Also, he supports granting permanent residency to immigrants who come to the U.S. on a visa if they have completed at least an associate's degree at an American college or university, thus preventing brain drain.
He is opposed to current Republican proposals to beef up border security by sending hiring and sending an additional 20,000 Border Patrol agents, saying that expanding "boots on the ground" is an outdated and expensive practice that the United States has been doing for the last couple decades, to little effect. He also makes a close-to-home point that the Border Patrol is already overstaffed which has led to severe equipment shortages, prompting the government to force individual agents to purchase their own equipment (such as guns, ammunition, handcuffs, etc.), thereby causing said agents and their families a large degree of financial strain, and therefore harming the economy itself.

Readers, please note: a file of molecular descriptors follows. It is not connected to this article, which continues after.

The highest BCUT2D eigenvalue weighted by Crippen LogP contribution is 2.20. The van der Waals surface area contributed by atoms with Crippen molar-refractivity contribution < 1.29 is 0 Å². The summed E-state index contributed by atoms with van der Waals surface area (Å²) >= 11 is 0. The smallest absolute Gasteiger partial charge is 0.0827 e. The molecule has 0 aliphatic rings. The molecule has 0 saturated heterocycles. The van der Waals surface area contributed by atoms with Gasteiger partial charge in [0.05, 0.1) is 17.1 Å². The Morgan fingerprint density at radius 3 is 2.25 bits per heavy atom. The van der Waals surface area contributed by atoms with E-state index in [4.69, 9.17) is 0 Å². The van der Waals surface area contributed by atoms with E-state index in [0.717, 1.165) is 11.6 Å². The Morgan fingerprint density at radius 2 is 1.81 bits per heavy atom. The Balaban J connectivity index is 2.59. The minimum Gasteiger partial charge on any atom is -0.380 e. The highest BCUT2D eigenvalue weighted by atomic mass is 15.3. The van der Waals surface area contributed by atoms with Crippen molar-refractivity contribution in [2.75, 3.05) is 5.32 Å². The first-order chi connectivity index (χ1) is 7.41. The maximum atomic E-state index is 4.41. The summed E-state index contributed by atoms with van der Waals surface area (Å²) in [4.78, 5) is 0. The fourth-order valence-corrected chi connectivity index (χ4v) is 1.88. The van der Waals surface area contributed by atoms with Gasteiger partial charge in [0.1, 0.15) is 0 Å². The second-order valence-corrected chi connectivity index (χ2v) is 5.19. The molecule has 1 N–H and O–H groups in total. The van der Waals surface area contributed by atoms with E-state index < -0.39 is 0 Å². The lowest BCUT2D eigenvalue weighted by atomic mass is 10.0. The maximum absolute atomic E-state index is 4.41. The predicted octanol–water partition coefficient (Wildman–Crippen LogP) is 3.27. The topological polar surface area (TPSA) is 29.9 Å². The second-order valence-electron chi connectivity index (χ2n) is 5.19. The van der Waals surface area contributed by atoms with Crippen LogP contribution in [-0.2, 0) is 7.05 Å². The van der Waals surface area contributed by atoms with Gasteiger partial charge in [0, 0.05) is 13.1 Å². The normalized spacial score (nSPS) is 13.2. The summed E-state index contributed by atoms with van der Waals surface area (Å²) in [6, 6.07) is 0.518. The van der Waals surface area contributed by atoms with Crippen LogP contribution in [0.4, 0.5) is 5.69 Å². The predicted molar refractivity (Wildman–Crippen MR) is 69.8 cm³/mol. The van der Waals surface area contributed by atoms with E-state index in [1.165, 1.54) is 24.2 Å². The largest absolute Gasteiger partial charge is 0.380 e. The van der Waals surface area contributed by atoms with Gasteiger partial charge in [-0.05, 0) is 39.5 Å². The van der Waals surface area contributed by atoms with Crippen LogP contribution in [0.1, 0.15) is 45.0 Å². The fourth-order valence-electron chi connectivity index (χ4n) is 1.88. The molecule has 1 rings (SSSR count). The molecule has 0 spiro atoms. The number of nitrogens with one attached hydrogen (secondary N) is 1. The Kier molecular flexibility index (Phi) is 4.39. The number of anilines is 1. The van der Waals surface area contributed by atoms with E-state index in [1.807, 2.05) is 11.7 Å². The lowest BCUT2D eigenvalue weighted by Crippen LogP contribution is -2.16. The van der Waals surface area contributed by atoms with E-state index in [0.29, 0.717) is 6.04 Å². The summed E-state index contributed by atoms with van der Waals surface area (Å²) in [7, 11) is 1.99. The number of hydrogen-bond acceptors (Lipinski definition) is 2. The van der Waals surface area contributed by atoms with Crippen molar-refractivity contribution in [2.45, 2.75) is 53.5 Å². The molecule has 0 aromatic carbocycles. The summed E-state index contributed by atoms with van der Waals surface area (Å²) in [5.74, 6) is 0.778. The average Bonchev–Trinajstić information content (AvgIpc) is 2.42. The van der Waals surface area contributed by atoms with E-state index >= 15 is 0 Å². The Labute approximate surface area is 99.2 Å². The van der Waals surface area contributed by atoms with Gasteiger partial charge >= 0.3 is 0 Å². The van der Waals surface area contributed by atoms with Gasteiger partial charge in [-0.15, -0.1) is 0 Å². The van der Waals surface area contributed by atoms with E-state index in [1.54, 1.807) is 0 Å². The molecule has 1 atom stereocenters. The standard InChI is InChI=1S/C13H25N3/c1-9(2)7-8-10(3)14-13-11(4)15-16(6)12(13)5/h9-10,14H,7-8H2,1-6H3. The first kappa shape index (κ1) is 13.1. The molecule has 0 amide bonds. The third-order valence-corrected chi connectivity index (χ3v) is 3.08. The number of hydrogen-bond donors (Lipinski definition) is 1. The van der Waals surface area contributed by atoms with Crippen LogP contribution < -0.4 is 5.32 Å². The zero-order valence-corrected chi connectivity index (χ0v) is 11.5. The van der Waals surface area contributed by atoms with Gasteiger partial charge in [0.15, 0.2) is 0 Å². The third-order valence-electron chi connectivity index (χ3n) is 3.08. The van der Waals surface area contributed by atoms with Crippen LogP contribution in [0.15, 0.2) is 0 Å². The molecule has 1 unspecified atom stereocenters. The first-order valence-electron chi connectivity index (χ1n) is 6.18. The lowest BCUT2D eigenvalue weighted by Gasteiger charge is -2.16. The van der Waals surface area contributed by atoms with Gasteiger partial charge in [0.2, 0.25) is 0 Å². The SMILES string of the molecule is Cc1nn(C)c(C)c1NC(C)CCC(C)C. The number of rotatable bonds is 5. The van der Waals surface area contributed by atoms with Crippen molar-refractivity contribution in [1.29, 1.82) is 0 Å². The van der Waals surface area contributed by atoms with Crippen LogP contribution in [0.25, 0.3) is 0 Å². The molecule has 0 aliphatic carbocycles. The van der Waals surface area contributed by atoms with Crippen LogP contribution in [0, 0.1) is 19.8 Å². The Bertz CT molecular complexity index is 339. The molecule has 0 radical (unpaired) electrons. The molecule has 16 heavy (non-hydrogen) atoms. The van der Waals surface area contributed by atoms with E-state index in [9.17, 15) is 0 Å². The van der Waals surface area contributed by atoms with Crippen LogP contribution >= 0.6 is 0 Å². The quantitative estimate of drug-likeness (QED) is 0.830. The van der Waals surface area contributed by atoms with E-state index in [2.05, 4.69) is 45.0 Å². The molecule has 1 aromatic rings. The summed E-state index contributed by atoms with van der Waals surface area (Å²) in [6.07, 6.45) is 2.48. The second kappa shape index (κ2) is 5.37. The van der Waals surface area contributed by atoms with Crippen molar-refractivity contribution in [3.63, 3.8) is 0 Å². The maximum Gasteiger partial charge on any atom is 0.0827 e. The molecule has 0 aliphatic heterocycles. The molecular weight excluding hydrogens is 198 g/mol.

Instead, Adam advocates more of a high-tech "smart border" emphasis, including the use of electronic sensors, UAVs, etc. that use a combination of surveillance methods, including but not limited to motion detection, vibration detection, along with thermography and other infrared methods. As mentioned below under Foreign Policy Issues, he also advocates the withdrawal of American troops from secure foreign nations like Germany and South Korea and their reassignment to border control on a rotational basis. On a related note, he believes the National Guard should never be deployed outside of the U.S. and should be tasked with similar roles domestically.
In sum, he wants to create an impenetrable electronic wall across the border checkered with perhaps a dozen (or less) strategically-placed, compact outposts out of which streamlined and elite police/military border guards would operate, complete with helipads, and ports for land vehicles and UAVs. When a breach of said "electronic wall" is detected, surveillance drones would lock on and track the moving subject and border guards would deploy to the location via helicopter and/or ground vehicles to take the trespasser into custody and release him to his native government, unless his intentions are found to be hostile (i.e., terrorism).